single republican, including the 20 who had previously voted for comprehensive immigration reform, to step up and say we'll work with you to make this happen. You promised that, and a promise is a promise, and with all due respect but you didn't keep that promise. I am happy to take responsibility for the fact that we didn't get it done, but I did not make a promise that I would get everything done 100% when i was elected as president. Univision anchor jorge ramos on immigration reform and joins during the campaign on immigration reform and he joins our roundtable right now along with republican congressman lou barletta, our own matthew dowd, paul krugman of "the new york times" and princeton and carly fiorina, former ceo of hewlett-packard. Let's begin with immigration, jorge. You were very tough on the president during the campaign, he laid out his principles this week in nevada and you also saw a bipartisan group of senators do the same thing and harry reid optimistic. Are you? I am. It's the first time I don't remember ever seeing the president and members of both parties rushing to beat the other to present an immigration proposal. I haven't seen that. It's the most important immigration news in the last 38 years and especially because it includes a path to citizenship. On both sides. Yeah, so there is no amnesty. They'll pay penalties. They'll pay taxes back. They'll go back to the end of the line, and it might take up to 10 to 15 years to become u.S. Citizens, so it is definitely still the promise of -- the man not joining the bandwagon sitting next to you. We're equal, either citizens or noncitizens, the promise and this is what it's going to achieve. Let me explain where you come from, you come from pennsylvania, from hazelton. You passed ordinances that would punish landlords who rented to illegal immigrants and punish employers who hired then. You intend to fight this effort for immigration reform in the house. This is 1986 all over again and that was at the time they told the person -- people,s is one time only, 1.5 million illegal aliens would get amnesty and ended up being 3 million. The same thing will happen today, george, when we're offering a pathway to citizenship without knowing that we could secure our borders, to put it in simple terms, you wouldn't replace your carpet at home if you still had a hole in the roof, and that's what we're talking about. Any time you start waving a carrot such as american citizenship without securing the borders, that number that we have today, I believe, will double or even triple. How do you answer that argument that deportations have gone up, the number of people crossing our borders illegally has gone down? Well, you know, that's -- we can argue about that all day long on whether or not this administration -- I don't know how anyone could argue this administration is serious about enforcing our laws when they're suing the state of arizona because the federal government has caused the problem and arizona wants to defend itself as well as another example is the president's prosecutorial discretion where he is prohibiting law enforcement agents from enforcing the law, in fact, there are i.C.E. Agents who are suing the Matthew dowd, the congressman brings up 1986 and also in 2000, president george w. Bush's second term he tried immigration reform. Didn't get very far. Well, I don't think the president -- obviously I worked for him then that president bush tried really that hard and put his weight behind social security reform which turned out to be a disaster in the midst of that and didn't really push that, but he had a problem with his own party in that. President bush had a problem with the republican party in that. The problem I think for republicans is and here's -- I'm an irish immigrants who great, great grandfather came over here. Whether he was legal or not, when he was 17 years old in the midst of a society that said no irish need apply is that america's always benefited economically and spiritually and morally from immigrants in this country, and we have a situation now, there's 52 million latinos that live in this country, more than 40 million of them are here legally. Something has to be done. Republicans know this. Reans know that if you put together a package of border control, of controlling the border and a path to citizenship, it's going to happen. If republicans don't do this, it's not as if latinos say immigration is my top issue, the economy is their top issue. If they don't do this, republicans could make themselves the minority party for the next generation. Two things, one is this is not -- we're not going to deport the people who are already here. We're not actually going to revee this. The fact of immigration is going to happen, the question about what we'll do about border control, some of that in these proposals but in any case that's almost a separate issue. One is regularizing the status of people here, basically making them legal, bringing them under labor law, all of that, how could you really be against that? It's, you know, got to be good for everybody to do that. The republican party has a problem. The leadership understands that they cannot -- they're doomed if they are only the party of old white people, to put it bluntly. The problem is their base is old white people, and so the rank and file, which answers to base, which doesn't fear democrats but does fear tea party challengers may not go along, but this is clearly -- there's no possible -- and the business community getting behind it, as well. Yes, and it's important to remember some facts about the attempted immigration reform in 2007. The guest worker program amendment, which failed and which killed immigration reform, was voted down by democrats, barack obama among them, barbara boxer of california, a state that desperately needs a guest worker program, why, because organized labor was against it. I also am very optimistic about this bill. It is carefully crafted to acknowledge that we have to deal with the people who are here today, but also that we have to actually reform our legal immigration system so that we have a guest worker program that works, so that we have border security, so that we don't have 16 different visa programs and many of the people who are here illegally have overstayed their visas, in other words, we have a host of problems that have to be solved. This gang of eight bill I think is a first step towards solving them. What I hope, what I hope is that while it's easy to always blame the republicans, I hope that the democrats and organized labor will not push their opposition to a guest worker program so far that they kill the whole deal because they did it last time. Let me say something. It is amazing that the border is not secure. I mean, first barack obama deported more than 1.5 million. And there are more agents than ever before, apprehensions have gone down, the number of undocumenteds has gone from 12 million to 11 million and the citizens along the border with mexico along the border are the safest. So if you wait to do something until the border is completely secure, I don't know exactly what you're talking about. The last word. We have a couple of problems. Number one, 40% of all the people in this country illegally didn't cross the border. They came here on a visa that expired and disappeared into our system, and we can't track them. Number two, one thing we're missing in this debate about illegal immigration is the cost. Heritage foundation did a study that after the taxes are realized by our country by those who are here illegally, it will cost $2.6 trillion in medicare, social security -- no, no, the congressional budget office -- that's pocket change. The net cost of all of this is pocket change. It's really a small number. This is going to be politics at its best if people can't forge a compromise that will keep democrats on board and republicans on board. This will get done. But if president barack obama pushes too hard to win and cause the other party to lose, this thing is going to come apart. Much more to the economy than when they take -- the congressional budget office is saying -- they only have ten years. The cbo -- no. The heritage foundation. it's very small numbers. Because here's the thingk, here's the thing, because so many will be at the lower end of the economic ladder, what they will be paying in taxes because they will be earning less and what they'll be taking out in programs that are already going broke, we're not going to be able to afford it. Number two, the people who -- and the city always saying that they're going to contribute -- but, remember, we're -- we are here and will be bringing them into the system which mostly means -- but why don't we talk about those -- how about the legal immigrants, how about the legal hispanic immigrants, do you think it's good for them to have 20 or 15 million people compete for their jobs when they came to america for an opportunity? It also is a -- that's a small -- reforming the legal -- reforming the legal immigration system is on the table in the gang of eight bill. It has to be on the table. Business support requires just common sense requires that we not simply say, 11 million people who are here illegally, okay, we'll deal with your status, and we're not going to fix any of these other problems. That has to be the last word.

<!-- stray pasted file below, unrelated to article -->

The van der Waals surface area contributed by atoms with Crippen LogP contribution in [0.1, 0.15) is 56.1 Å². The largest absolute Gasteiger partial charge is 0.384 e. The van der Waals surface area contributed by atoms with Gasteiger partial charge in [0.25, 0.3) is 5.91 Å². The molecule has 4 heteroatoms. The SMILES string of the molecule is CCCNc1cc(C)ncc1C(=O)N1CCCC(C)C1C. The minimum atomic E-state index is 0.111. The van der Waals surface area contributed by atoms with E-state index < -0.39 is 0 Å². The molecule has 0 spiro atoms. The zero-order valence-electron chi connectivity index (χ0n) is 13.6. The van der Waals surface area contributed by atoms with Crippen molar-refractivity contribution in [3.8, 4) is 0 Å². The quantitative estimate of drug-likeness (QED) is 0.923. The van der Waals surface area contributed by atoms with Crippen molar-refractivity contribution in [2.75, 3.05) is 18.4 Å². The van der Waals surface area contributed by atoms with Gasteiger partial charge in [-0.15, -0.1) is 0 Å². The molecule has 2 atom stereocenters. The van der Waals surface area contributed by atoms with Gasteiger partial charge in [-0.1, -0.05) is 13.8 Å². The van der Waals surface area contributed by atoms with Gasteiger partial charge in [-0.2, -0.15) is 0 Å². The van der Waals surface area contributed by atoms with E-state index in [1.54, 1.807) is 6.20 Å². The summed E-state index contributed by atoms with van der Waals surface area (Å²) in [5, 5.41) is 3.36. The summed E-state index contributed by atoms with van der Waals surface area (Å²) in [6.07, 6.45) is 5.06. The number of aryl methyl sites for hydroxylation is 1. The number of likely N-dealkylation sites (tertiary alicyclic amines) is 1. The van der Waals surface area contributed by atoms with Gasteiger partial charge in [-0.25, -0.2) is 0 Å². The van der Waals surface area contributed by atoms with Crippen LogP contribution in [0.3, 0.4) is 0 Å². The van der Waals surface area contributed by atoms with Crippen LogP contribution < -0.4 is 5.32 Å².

This transcript has been automatically generated and may not be 100% accurate.

{"duration":"8:53","description":"Paul Krugman, Carly Fiorina, Matthew Dowd, Jorge Ramos, and Rep. Lou Barletta.","mediaType":"default","section":"ABCNews/ThisWeek","id":"18391452","title":"Roundtable I: Immigration Battle","url":"/ThisWeek/video/roundtable-immigration-battle-18391452"}